SIENA (Reuters) - An Italian appeals court in Siena upheld an earlier ruling that Japanese investment bank Nomura (8604.T) did not made wrongful gains in a derivative deal with Tuscan lender Monte dei Paschi (BMPS.MI), legal sources said on Saturday.
The ruling confirms the release of 1.8 billion euros ($2.35 billion) of Nomura assets that had been seized in mid-April when prosecutors alleged that the Japanese bank had mishandled the so-called “Alexandria” derivative contract.
The Alexandria deal is one of three trades at the heart of a criminal probe at Banca Monte dei Paschi di Siena, which booked losses of 730 million euros in 2012 after saying details of the complex derivatives deals had only just come to light.
On April 29, preliminary court judge Ugo Bellini challenged a number of allegations made by the prosecutors, including one that Nomura had reaped abnormal gains from the Alexandria contract it entered into with Monte Paschi in 2009.
On Saturday, a panel of three judges in Siena upheld Bellini’s decision without immediately explaining their reasons. A spokesman at Monte dei Paschi declined to comment on the ruling.
Monte dei Paschi is seeking 700 million euros in compensation from Nomura and two of its own former executives.
The prosecutors’ seizure order, issued on April 15, was aimed at preventing Monte Paschi from putting up more cash with Nomura to meet the collateral requirements of the Alexandria trade.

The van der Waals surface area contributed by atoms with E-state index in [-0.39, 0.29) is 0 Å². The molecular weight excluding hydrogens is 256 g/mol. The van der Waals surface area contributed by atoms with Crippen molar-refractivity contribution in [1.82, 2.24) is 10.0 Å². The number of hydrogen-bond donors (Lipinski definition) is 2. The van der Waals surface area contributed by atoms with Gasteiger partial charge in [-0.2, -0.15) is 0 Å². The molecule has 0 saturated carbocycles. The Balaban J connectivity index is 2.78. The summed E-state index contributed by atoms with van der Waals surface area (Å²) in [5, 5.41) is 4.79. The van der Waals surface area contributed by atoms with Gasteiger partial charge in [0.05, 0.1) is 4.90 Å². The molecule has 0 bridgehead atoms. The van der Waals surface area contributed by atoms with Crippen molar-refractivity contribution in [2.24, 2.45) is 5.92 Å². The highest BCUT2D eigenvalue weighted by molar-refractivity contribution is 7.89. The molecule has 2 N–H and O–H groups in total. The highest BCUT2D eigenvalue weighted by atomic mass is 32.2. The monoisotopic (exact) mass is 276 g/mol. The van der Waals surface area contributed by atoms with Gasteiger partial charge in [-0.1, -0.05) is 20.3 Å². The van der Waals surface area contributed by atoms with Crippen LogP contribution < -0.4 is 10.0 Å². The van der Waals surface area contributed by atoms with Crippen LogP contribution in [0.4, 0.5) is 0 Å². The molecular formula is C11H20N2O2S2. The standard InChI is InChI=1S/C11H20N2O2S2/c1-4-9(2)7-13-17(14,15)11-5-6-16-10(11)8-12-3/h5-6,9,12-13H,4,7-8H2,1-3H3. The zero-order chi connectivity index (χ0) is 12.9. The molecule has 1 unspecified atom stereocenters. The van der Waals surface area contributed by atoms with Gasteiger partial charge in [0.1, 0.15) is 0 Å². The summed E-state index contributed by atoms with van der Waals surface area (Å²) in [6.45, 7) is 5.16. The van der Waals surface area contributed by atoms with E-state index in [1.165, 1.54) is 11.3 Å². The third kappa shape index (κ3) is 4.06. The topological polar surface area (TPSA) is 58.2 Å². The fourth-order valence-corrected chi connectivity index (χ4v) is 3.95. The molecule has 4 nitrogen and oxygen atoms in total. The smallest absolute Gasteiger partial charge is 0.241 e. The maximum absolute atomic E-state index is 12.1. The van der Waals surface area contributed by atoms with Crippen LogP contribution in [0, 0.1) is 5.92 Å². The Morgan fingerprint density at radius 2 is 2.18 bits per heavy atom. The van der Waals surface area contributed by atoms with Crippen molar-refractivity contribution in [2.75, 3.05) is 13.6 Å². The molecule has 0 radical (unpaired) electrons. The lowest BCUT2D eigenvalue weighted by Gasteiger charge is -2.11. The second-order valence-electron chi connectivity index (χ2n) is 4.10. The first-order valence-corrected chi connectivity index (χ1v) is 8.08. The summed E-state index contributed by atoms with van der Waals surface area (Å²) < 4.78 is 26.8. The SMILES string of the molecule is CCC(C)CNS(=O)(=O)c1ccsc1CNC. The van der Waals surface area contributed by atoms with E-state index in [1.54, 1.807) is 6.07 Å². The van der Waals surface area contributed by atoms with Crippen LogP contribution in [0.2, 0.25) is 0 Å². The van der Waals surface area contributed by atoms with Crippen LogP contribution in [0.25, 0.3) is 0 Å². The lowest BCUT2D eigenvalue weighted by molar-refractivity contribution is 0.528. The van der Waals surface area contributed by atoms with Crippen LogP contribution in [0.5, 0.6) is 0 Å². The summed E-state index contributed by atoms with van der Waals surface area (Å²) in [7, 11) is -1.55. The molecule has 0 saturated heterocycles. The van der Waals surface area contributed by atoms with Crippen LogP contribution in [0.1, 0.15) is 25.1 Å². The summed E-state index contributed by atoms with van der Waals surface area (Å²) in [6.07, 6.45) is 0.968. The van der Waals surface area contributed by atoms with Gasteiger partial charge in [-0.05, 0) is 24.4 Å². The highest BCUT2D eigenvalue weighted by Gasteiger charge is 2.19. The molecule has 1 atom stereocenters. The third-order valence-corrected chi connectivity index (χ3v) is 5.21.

The prosecutors alleged Japan’s largest broker colluded with former managers of Monte Paschi, the world’s oldest lender, to conceal losses and set up huge hidden bets on Italian government bonds that helped drive the Italian bank close to collapse.
The prosecutors and current management at the Siena-based bank also allege that Nomura earned some 88 million euros in “hidden” fees from the deal.
Nomura says it has done nothing wrong and will defend itself vigorously against any allegation of wrongdoing.
The Tuscan bank is also seeking 500 million euros in compensation from Deutsche Bank (DBKGn.DE) for a derivative deal similar to the one made with Nomura.
Deutsche Bank has also denied any suggestion of wrongdoing.
($1 = 0.7661 euros)
Reporting by Silvio Ognibene; writing by Steve Scherer; Editing by Mark Trevelyan